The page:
• your preferred registration period (1 or 3 years);

• the ‘business name holder’ and their details;

• a street address for the principal place of business; and

• a street address for service of documents from ASIC.

If the name of your business is anything other than your name, for example John Smith Consulting, you need to register your Business Name with the Business Registration Service here.

3. Third, you will need to set up an Australian Business Number (ABN)

Have you registered for an Australian Business Number?

4. Fourth, Board and Constitution

Depending on the legal structure of your organisation, you may need to set up a Board, prepare a Constitution and take it as read by the Board at your first Board meeting.

5. Charities register through the ACNC

If your organiaittin is a charity, you will still need to go throguh this process, but your relevant regulatory body is the ACNC.

5. Charities Ongoing Reporting Requirements to ACNC 

The two most common reporting due dates are:

  • 31 December for charities that report to a standard financial year (1 July to 30 June)

  • 30 June for charities that report to a calendar year (1 January to 31 December).

If your charity was registered within three months of the end of its reporting period, there are two options for submitting an Annual Information Statement. Either:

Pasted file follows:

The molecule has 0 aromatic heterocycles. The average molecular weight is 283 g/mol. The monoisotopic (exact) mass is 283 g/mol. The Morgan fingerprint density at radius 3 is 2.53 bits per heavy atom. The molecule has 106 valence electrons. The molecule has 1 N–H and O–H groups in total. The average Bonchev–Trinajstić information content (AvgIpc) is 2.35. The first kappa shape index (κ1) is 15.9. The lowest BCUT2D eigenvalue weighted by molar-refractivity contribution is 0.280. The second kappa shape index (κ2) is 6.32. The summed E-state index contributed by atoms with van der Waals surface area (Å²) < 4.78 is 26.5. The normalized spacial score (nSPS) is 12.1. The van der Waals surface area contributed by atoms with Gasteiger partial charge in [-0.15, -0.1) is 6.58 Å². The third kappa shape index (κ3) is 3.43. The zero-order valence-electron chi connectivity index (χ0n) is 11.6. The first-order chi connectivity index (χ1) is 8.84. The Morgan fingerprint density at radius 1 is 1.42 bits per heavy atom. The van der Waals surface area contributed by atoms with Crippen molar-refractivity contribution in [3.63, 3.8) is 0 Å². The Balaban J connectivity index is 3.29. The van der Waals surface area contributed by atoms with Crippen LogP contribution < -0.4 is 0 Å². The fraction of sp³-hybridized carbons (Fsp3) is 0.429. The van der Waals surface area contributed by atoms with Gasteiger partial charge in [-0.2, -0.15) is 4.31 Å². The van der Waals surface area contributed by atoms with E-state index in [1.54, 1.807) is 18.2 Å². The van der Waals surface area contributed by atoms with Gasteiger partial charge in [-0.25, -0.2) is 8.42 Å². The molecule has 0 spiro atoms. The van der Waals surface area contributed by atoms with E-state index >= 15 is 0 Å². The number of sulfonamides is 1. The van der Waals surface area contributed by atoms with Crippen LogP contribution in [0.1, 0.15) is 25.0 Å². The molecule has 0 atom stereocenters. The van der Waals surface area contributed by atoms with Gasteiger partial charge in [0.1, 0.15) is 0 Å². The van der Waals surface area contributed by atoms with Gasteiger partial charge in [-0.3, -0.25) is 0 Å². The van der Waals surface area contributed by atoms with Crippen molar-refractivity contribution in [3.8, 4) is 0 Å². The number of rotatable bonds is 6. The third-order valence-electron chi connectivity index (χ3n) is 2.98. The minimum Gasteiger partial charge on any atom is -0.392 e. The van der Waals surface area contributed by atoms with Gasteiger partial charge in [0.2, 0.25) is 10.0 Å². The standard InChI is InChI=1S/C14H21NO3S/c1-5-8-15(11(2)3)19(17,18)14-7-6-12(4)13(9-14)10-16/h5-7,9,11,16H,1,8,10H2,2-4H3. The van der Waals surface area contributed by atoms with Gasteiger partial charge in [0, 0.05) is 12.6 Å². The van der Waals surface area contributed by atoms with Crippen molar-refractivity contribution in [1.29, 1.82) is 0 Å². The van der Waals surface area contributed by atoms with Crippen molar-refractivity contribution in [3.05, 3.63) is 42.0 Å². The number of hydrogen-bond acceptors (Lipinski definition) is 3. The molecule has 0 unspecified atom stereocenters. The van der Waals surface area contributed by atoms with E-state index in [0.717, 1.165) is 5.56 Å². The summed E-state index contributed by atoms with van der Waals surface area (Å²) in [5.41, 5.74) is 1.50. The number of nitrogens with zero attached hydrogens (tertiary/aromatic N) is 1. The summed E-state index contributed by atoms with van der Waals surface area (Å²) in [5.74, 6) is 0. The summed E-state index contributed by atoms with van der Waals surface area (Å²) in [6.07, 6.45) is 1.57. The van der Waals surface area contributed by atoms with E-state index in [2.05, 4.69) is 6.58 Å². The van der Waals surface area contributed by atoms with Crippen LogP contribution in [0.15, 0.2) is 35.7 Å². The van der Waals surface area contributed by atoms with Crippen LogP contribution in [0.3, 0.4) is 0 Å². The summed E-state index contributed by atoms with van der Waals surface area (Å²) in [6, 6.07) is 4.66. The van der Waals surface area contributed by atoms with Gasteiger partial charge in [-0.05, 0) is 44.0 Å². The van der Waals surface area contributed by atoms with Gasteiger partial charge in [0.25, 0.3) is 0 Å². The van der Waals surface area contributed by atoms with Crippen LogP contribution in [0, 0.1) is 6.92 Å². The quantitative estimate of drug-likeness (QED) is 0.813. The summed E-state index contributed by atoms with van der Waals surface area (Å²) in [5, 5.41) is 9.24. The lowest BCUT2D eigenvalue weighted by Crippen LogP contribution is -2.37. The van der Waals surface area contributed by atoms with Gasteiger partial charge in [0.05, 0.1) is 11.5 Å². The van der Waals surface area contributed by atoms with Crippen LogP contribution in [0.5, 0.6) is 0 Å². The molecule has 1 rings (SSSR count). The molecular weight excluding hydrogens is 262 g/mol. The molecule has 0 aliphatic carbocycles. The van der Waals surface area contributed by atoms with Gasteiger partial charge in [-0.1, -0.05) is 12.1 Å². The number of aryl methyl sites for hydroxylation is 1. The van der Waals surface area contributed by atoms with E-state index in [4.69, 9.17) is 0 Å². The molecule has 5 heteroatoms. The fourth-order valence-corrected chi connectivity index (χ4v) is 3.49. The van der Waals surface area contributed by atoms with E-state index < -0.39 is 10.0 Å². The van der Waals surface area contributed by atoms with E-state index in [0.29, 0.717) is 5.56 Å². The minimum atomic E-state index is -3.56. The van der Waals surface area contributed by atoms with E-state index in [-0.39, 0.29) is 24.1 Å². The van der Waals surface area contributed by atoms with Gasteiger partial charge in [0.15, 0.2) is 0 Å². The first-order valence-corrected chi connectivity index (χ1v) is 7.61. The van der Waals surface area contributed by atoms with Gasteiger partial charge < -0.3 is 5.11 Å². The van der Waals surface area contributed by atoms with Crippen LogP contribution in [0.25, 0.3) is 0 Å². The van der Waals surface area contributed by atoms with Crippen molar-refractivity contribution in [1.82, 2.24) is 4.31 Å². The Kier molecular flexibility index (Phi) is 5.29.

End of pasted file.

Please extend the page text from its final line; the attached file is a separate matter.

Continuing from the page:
• submit an Annual Information Statement that reports on the time left in the charity’s current reporting period (which would be three months or less), or

  • wait until the next reporting period and submit an Annual Information Statement that reports on the 12-15 months that the charity has been registered.

6. Dealing with ASIC

Businesses will need to deal with ASIC from time to time.

The scope of complaints includes: supply of goods and services; employment, including wages and conditions; business names; scams; superannuation and insurance; borrowed money; invested money; insolvency practitioners; shares and market misconduct, and the running of companies.

7. Complants made to the ACCC

Contact the Australian Competition and Consumer Commission (ACCC) for complaints about:

  • prices

  • competition

  • pyramid selling

  • consumer guarantees

  • product safety

  • franchises

  • advertising

  • debt collection in relation to non-financial services (i.e. phone and utility bills or bills for professional or trades services).

The Corporations Act 2001 (Corporations Act) provides certain legal rights and protections for people who meet the definition of an 'eligible whistleblower'.

8. Claiming Expenses and Tax Exemptions

You may be able to claim home-based business expenses, motor vehicle expenses, travel expenses, and digital product expenses according to your business expenses as a whole.

The Australian Taxation Office have these helpful tips for small business owners on what you can claim here.

I hope this guide was helpful for you!

If you need further assistance, BOOK ANDREA CONSULTS TODAY!

Understand your legal obligations under Director ID's and Digital ID's:

Thanks, and have a great day!